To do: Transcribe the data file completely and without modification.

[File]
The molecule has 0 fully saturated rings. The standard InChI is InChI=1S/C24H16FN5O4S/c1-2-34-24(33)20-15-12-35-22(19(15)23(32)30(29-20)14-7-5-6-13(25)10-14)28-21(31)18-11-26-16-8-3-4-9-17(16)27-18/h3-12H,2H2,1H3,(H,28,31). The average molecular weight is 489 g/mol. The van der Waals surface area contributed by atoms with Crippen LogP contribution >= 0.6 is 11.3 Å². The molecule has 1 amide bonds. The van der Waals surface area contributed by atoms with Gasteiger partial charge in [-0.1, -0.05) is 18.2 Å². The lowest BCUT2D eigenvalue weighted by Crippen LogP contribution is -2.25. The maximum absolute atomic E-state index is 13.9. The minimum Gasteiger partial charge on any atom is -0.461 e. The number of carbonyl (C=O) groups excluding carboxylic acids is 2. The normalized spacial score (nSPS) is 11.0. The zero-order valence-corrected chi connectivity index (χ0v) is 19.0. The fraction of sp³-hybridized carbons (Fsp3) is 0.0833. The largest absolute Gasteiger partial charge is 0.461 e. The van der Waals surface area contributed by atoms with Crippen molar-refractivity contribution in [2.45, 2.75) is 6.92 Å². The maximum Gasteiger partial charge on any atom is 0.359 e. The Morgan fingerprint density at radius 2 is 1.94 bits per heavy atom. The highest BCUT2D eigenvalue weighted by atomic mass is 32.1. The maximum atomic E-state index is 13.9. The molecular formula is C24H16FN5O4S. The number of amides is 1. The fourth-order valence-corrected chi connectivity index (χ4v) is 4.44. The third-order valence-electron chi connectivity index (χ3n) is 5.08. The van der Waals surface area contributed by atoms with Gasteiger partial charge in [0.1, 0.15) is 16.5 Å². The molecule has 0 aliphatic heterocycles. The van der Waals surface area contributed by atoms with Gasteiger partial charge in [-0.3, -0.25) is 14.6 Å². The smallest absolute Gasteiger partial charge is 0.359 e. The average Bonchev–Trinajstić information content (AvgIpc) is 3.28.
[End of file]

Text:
The molecule has 0 fully saturated rings. The standard InChI is InChI=1S/C24H16FN5O4S/c1-2-34-24(33)20-15-12-35-22(19(15)23(32)30(29-20)14-7-5-6-13(25)10-14)28-21(31)18-11-26-16-8-3-4-9-17(16)27-18/h3-12H,2H2,1H3,(H,28,31). The average molecular weight is 489 g/mol. The van der Waals surface area contributed by atoms with Crippen LogP contribution >= 0.6 is 11.3 Å². The molecule has 1 amide bonds. The van der Waals surface area contributed by atoms with Gasteiger partial charge in [-0.1, -0.05) is 18.2 Å². The lowest BCUT2D eigenvalue weighted by Crippen LogP contribution is -2.25. The maximum absolute atomic E-state index is 13.9. The minimum Gasteiger partial charge on any atom is -0.461 e. The number of carbonyl (C=O) groups excluding carboxylic acids is 2. The normalized spacial score (nSPS) is 11.0. The zero-order valence-corrected chi connectivity index (χ0v) is 19.0. The fraction of sp³-hybridized carbons (Fsp3) is 0.0833. The largest absolute Gasteiger partial charge is 0.461 e. The van der Waals surface area contributed by atoms with Crippen molar-refractivity contribution in [2.45, 2.75) is 6.92 Å². The maximum Gasteiger partial charge on any atom is 0.359 e. The Morgan fingerprint density at radius 2 is 1.94 bits per heavy atom. The highest BCUT2D eigenvalue weighted by atomic mass is 32.1. The maximum atomic E-state index is 13.9. The molecular formula is C24H16FN5O4S. The number of amides is 1. The fourth-order valence-corrected chi connectivity index (χ4v) is 4.44. The third-order valence-electron chi connectivity index (χ3n) is 5.08. The van der Waals surface area contributed by atoms with Gasteiger partial charge in [0.1, 0.15) is 16.5 Å². The molecule has 0 aliphatic heterocycles. The van der Waals surface area contributed by atoms with Gasteiger partial charge in [-0.3, -0.25) is 14.6 Å². The smallest absolute Gasteiger partial charge is 0.359 e. The average Bonchev–Trinajstić information content (AvgIpc) is 3.28.